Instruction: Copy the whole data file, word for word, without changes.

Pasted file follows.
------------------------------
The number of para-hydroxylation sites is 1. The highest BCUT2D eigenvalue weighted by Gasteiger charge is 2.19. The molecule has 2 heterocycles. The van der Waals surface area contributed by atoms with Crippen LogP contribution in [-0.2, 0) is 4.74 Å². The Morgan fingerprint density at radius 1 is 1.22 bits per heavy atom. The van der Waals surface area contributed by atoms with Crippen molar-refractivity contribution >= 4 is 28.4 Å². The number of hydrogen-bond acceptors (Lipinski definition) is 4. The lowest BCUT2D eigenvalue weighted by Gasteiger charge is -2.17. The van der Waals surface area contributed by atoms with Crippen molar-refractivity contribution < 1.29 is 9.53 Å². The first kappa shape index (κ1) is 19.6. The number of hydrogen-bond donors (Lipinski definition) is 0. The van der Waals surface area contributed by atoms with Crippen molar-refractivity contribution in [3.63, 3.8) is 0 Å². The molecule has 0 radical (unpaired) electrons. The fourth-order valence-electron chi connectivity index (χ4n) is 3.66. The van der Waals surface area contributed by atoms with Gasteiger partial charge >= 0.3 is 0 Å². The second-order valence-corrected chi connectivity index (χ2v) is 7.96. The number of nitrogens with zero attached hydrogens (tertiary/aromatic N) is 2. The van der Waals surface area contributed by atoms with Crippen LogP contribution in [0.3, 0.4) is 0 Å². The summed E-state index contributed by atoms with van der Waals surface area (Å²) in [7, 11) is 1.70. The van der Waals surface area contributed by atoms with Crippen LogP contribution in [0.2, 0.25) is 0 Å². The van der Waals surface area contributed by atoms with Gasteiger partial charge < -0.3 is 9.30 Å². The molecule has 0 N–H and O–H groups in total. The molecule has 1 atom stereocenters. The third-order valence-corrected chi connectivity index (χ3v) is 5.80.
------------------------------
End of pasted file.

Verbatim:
The number of para-hydroxylation sites is 1. The highest BCUT2D eigenvalue weighted by Gasteiger charge is 2.19. The molecule has 2 heterocycles. The van der Waals surface area contributed by atoms with Crippen LogP contribution in [-0.2, 0) is 4.74 Å². The Morgan fingerprint density at radius 1 is 1.22 bits per heavy atom. The van der Waals surface area contributed by atoms with Crippen molar-refractivity contribution >= 4 is 28.4 Å². The number of hydrogen-bond acceptors (Lipinski definition) is 4. The lowest BCUT2D eigenvalue weighted by Gasteiger charge is -2.17. The van der Waals surface area contributed by atoms with Crippen molar-refractivity contribution < 1.29 is 9.53 Å². The first kappa shape index (κ1) is 19.6. The number of hydrogen-bond donors (Lipinski definition) is 0. The van der Waals surface area contributed by atoms with Crippen molar-refractivity contribution in [3.63, 3.8) is 0 Å². The molecule has 0 radical (unpaired) electrons. The fourth-order valence-electron chi connectivity index (χ4n) is 3.66. The van der Waals surface area contributed by atoms with Gasteiger partial charge >= 0.3 is 0 Å². The second-order valence-corrected chi connectivity index (χ2v) is 7.96. The number of nitrogens with zero attached hydrogens (tertiary/aromatic N) is 2. The van der Waals surface area contributed by atoms with Crippen LogP contribution in [0.3, 0.4) is 0 Å². The summed E-state index contributed by atoms with van der Waals surface area (Å²) in [7, 11) is 1.70. The van der Waals surface area contributed by atoms with Crippen LogP contribution in [0.2, 0.25) is 0 Å². The van der Waals surface area contributed by atoms with Gasteiger partial charge < -0.3 is 9.30 Å². The molecule has 0 N–H and O–H groups in total. The molecule has 1 atom stereocenters. The third-order valence-corrected chi connectivity index (χ3v) is 5.80.